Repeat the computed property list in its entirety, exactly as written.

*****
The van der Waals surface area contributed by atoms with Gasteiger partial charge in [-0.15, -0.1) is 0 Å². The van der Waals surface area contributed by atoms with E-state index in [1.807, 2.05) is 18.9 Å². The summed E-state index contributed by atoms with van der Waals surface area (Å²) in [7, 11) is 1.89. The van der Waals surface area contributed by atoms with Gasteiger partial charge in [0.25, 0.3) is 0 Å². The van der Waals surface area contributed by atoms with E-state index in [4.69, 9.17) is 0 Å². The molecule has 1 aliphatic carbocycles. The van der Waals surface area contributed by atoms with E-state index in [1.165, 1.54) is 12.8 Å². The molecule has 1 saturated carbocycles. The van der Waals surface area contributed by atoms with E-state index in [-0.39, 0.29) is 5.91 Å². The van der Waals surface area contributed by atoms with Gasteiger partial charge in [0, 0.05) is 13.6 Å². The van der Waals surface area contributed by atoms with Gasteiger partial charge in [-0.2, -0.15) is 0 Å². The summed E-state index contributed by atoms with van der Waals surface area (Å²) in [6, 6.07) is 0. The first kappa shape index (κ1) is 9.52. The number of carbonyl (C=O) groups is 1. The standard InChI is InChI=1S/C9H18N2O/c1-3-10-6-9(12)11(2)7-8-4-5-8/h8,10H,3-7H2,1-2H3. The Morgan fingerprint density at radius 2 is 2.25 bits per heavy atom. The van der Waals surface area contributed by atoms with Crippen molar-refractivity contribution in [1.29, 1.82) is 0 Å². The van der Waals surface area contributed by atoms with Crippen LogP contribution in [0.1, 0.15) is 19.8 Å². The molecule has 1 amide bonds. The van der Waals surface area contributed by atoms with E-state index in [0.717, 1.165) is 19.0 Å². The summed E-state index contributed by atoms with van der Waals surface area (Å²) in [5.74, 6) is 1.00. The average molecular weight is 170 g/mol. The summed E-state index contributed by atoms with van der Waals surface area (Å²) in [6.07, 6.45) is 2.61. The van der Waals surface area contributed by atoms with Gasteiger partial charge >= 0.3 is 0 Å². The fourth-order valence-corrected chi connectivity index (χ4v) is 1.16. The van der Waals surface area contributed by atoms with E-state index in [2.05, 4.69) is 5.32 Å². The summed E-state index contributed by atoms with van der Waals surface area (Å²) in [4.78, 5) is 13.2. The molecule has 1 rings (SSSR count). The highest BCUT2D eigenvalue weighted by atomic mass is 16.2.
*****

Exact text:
The van der Waals surface area contributed by atoms with Gasteiger partial charge in [-0.15, -0.1) is 0 Å². The van der Waals surface area contributed by atoms with E-state index in [1.807, 2.05) is 18.9 Å². The summed E-state index contributed by atoms with van der Waals surface area (Å²) in [7, 11) is 1.89. The van der Waals surface area contributed by atoms with Gasteiger partial charge in [0.25, 0.3) is 0 Å². The van der Waals surface area contributed by atoms with E-state index in [4.69, 9.17) is 0 Å². The molecule has 1 aliphatic carbocycles. The van der Waals surface area contributed by atoms with E-state index in [1.165, 1.54) is 12.8 Å². The molecule has 1 saturated carbocycles. The van der Waals surface area contributed by atoms with E-state index in [-0.39, 0.29) is 5.91 Å². The van der Waals surface area contributed by atoms with Gasteiger partial charge in [0, 0.05) is 13.6 Å². The van der Waals surface area contributed by atoms with Gasteiger partial charge in [-0.2, -0.15) is 0 Å². The summed E-state index contributed by atoms with van der Waals surface area (Å²) in [6, 6.07) is 0. The first kappa shape index (κ1) is 9.52. The number of carbonyl (C=O) groups is 1. The standard InChI is InChI=1S/C9H18N2O/c1-3-10-6-9(12)11(2)7-8-4-5-8/h8,10H,3-7H2,1-2H3. The Morgan fingerprint density at radius 2 is 2.25 bits per heavy atom. The van der Waals surface area contributed by atoms with Crippen molar-refractivity contribution in [1.29, 1.82) is 0 Å². The van der Waals surface area contributed by atoms with Crippen LogP contribution in [0.1, 0.15) is 19.8 Å². The molecule has 1 amide bonds. The van der Waals surface area contributed by atoms with E-state index in [0.717, 1.165) is 19.0 Å². The summed E-state index contributed by atoms with van der Waals surface area (Å²) in [5.74, 6) is 1.00. The average molecular weight is 170 g/mol. The summed E-state index contributed by atoms with van der Waals surface area (Å²) in [6.07, 6.45) is 2.61. The van der Waals surface area contributed by atoms with Gasteiger partial charge >= 0.3 is 0 Å². The fourth-order valence-corrected chi connectivity index (χ4v) is 1.16. The van der Waals surface area contributed by atoms with E-state index in [2.05, 4.69) is 5.32 Å². The summed E-state index contributed by atoms with van der Waals surface area (Å²) in [4.78, 5) is 13.2. The molecule has 1 rings (SSSR count). The highest BCUT2D eigenvalue weighted by atomic mass is 16.2.